Motor show looks to the past and future

Last year's motor show attracted almost 750,000 visitors Keystone

Alternative powered vehicles and futuristic prototypes are just some of the highlights of the 76th Geneva International Motor Show, which opened on Thursday.

This content was published on March 2, 2006 - 13:01

But this year's event is not just about cars of the 21st century. A special exhibition marking the centenary of Switzerland's "Revue Automobile" magazine pays homage to the history of motoring.

"This year we have a lot of world and European premieres, and a lot of concept cars and prototypes," René Lambelet, head of communications for the Geneva Motor Show, told swissinfo.

"It is really a view to the future in one sense and then a look to the past with this special exhibition for the Revue Automobile."

Over the next ten days around 260 exhibitors from some 30 countries will be displaying their wares at the first major motor show of the year.

Opening the event, Moritz Leuenberger called on manufacturers to develop cars with a lower oil consumption.

The Swiss president and transport minister said cars that were energy efficient and produced fewer emissions also sold better.

There will be an estimated 140 world premieres at the show including new thoroughbreds from leading stables such as the Ferrari 599 GTB – billed as the most powerful 12-engined production car of all time – and the Porsche 911 Turbo.

Alternative power

But Geneva is not all about big engines and bulging SUVs. Around 20 stands will feature hybrid, electric, fuel cell, natural gas and ethanol vehicles.

The EcoCar stand, run by Switzerland's e'mobile and gasmobil associations, is dedicated solely to alternative powered vehicles.

Models on display include the Twingo Elettrica and the new Panda Elettrica, which have a range of 130 kilometres and are both made by Swiss-based MES-DEA.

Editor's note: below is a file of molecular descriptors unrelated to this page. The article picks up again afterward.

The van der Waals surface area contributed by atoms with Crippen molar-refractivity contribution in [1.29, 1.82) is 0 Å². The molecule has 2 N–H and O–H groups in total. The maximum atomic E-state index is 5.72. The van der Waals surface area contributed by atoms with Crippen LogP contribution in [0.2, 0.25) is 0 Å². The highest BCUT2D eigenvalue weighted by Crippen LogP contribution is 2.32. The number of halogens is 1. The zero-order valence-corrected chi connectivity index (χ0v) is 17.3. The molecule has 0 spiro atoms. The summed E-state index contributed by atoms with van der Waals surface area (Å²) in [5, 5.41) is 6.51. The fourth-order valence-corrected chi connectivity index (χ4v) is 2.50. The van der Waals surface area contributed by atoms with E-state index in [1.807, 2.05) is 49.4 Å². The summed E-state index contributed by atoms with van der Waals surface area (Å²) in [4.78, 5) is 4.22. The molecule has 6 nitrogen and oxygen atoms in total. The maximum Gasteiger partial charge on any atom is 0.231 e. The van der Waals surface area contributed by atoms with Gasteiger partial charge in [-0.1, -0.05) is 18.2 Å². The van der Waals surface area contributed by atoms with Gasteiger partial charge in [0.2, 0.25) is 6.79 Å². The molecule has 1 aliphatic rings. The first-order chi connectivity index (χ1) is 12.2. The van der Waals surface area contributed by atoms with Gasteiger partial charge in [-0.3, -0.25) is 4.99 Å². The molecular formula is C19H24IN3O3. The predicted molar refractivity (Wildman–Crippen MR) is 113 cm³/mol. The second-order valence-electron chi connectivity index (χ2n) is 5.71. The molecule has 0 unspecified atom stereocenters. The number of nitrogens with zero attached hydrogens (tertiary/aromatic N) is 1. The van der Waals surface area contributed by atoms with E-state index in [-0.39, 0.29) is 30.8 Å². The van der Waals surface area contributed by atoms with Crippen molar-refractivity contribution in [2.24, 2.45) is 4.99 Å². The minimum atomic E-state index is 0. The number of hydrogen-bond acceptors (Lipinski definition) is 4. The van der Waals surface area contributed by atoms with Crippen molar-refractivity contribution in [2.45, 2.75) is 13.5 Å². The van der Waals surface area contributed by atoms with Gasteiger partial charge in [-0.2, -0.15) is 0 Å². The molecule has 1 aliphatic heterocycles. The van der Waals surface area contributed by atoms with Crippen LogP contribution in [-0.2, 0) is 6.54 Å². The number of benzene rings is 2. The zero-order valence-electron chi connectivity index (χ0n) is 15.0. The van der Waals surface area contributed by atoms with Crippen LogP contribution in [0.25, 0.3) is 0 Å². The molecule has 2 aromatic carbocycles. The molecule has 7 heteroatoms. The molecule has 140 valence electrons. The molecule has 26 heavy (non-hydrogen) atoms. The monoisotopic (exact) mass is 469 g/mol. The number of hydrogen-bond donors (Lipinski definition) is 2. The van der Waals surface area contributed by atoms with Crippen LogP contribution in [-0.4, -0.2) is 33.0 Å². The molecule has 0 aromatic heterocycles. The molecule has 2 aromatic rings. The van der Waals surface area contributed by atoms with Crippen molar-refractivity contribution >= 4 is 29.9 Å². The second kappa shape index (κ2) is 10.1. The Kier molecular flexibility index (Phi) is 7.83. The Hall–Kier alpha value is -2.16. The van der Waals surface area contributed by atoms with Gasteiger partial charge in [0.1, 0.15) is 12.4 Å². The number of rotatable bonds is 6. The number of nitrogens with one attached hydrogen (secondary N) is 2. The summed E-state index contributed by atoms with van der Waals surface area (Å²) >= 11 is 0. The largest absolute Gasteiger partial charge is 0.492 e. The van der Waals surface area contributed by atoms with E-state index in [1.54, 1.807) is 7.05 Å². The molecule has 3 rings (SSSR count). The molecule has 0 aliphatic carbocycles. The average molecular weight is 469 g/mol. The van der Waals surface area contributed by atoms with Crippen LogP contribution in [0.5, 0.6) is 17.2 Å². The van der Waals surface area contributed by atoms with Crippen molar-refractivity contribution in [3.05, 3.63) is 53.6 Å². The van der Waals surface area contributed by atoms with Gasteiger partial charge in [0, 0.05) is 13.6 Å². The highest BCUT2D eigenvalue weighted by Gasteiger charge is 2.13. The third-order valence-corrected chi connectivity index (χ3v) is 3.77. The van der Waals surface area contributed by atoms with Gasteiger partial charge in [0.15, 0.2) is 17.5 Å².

Another attraction at the EcoCar stand is the record-breaking PAC-Car II developed by the Federal Institute of Technology in Zurich.

This fuel cell vehicle, which weighs less that 30 kilograms, established a world record in June last year, travelling 5,385km on the equivalent of one litre of petrol.

Concept cars

While Switzerland does not have a major car manufacturer to call its own, the country is home to several producers of custom-made and concept cars, and they will be out in force in Geneva.

Rinspeed, which has caught the eye in recent years with its "Splash" and "Senso" cars, is back again with "automobile enlightenment on four wheels" – the limited edition zaZen.

Another star of the motor show is likely to be the 359-kilogram Acabion, developed by Root-based Mikova Systems, which in its current form can travel 100km at 200kmh on five litres of fuel. The aim is to get this down to three litres.

Billed as "the next generation in individual human mobility", the Acabion looks like a jet fighter cockpit on wheels and can accelerate from 290kmh to 450kmh in ten seconds – faster than a Formula One car.

"The concept is how to get very fast motion with a very small amount of energy," Mikova's Dirk Langemann told swissinfo.

Mikova says the Acabion is likely to be fitted in the future with an electric drive allowing for more sedate motoring around town.

swissinfo, Adam Beaumont in Geneva

In brief

Last year's Geneva International Motor Show attracted a record 747,000 visitors.

A special exhibition celebrating 100 years of "Revue Automobile" magazine is being staged at Palexpo alongside the 2006 motor show.

This exhibition brings together about 15 historic vehicles that have marked the journal's first century, including a Dufaux, a Bugatti Type 51, a Ford GT 40 Street Version, an Alfa Romeo Freccia d'Oro and an Auto Union Grand Prix.

End of insertion

Key facts

This year's motor show runs from March 2-12.
The exhibition surface covers 77,700 square metres.
260 exhibitors from around 30 countries are expected.
There are 140 world premieres.

End of insertion

This article was automatically imported from our old content management system. If you see any display errors, please let us know:

Comments under this article have been turned off. You can find an overview of ongoing debates with our journalists here. Please join us!

If you want to start a conversation about a topic raised in this article or want to report factual errors, email us at

Share this story

Join the conversation!

With a SWI account, you have the opportunity to contribute on our website.

You can Login or register here.